Datapages, Inc.Print this page

Is the Late Paleozoic Ely-Bird Spring Basin of Nevada an Unrecognized Ancestral Rocky Mountains Basin?

Sturmer, Daniel M. and Trexler, James H., Jr.
[email protected]

During Pennsylvanian to early Permian time, much of western Laurasia experienced broad deformation far from the nearest plate boundaries. Most of this deformation involved basement-cored uplifts and associated basins of the Ancestral Rocky Mountains (ARM) orogeny. Due to poor exposure and post-Paleozoic tectonics, driving mechanisms for these basins are not well understood or agreed upon. On the western Laurasian margin, a series of stacked, unconformity-bounded, tectonically generated basins formed as part of the Antler Overlap sequence. One of these basins, the Ely-Bird Spring (EBS) basin, initiated in latest Mississippian-earliest Pennsylvanian time, synchronous with many of the ARM basins. Though coeval with the ARM basins, the EBS basin is generally not considered as part of the ARM orogeny.

The purpose of this study is to test whether the ARM and EBS basins were related tectonically. Initially, the tectonic evolution of the EBS basin was elucidated by 1-D geohistory analyses of six stratigraphic sections throughout the EBS basin and detailed carbon isotope chemostratigraphy of those sections. Geohistory analysis was used to estimate the proportion of basin subsidence due to tectonics. The geohistory plots from the EBS basin were compared to existing plots from four western ARM basins (Oquirrh, Paradox, and Eagle basins; Wyoming Shelf) to evaluate the tectonic driving mechanism of basin formation by comparing each tectonic subsidence curve to plots from basins with known tectonic settings (cf. Xie and Heller, 2009). The geohistory analyses for the EBS basin suggest compatibility with foreland basin systems, whereas most ARM basins are similar to strike-slip tectonic settings. Carbon isotope chemostratigraphy in the EBS basin shows the most rapid sediment accumulation rates in the northwestern part of the basin, consistent with flexural response to loading to the west. Therefore, the EBS basin seems to have formed due to proximal loading at the northwest corner of the basin, not as a far-field ARM basin.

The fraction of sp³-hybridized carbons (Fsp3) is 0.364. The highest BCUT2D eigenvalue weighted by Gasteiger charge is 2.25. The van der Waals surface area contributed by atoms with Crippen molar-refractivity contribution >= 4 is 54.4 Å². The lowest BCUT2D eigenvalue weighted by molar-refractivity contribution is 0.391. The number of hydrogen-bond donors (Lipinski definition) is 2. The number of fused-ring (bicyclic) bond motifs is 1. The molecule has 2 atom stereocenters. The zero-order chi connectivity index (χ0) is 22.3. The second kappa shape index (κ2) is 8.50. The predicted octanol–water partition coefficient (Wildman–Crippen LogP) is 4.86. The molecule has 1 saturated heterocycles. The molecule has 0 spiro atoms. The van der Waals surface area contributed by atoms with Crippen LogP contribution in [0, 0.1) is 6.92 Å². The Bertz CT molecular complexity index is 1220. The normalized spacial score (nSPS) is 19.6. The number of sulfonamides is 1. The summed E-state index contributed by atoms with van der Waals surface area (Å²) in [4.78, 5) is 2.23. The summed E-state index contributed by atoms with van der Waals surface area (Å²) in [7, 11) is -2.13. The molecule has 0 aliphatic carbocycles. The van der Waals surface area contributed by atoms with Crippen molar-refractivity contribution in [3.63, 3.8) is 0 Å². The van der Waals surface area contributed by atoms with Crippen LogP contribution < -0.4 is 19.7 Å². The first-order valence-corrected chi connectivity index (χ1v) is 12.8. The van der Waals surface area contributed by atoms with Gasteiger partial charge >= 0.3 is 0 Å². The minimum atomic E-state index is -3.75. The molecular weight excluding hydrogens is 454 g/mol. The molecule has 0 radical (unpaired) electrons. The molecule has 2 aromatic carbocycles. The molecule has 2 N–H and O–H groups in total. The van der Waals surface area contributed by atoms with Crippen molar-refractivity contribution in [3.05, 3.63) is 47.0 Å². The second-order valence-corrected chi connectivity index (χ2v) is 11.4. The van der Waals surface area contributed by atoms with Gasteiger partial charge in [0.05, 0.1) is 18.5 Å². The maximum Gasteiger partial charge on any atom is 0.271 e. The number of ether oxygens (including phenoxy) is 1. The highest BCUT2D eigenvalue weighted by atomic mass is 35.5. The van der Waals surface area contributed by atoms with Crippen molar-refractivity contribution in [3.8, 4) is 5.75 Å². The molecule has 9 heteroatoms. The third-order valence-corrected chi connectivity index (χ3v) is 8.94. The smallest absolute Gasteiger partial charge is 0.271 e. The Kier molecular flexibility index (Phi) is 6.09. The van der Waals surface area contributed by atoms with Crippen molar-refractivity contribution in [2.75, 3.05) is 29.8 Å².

AAPG Search and Discovery Article #90162©2013 Pacific Section AAPG, SPE and SEPM Joint Technical Conference, Monterey, California, April 19-25, 2013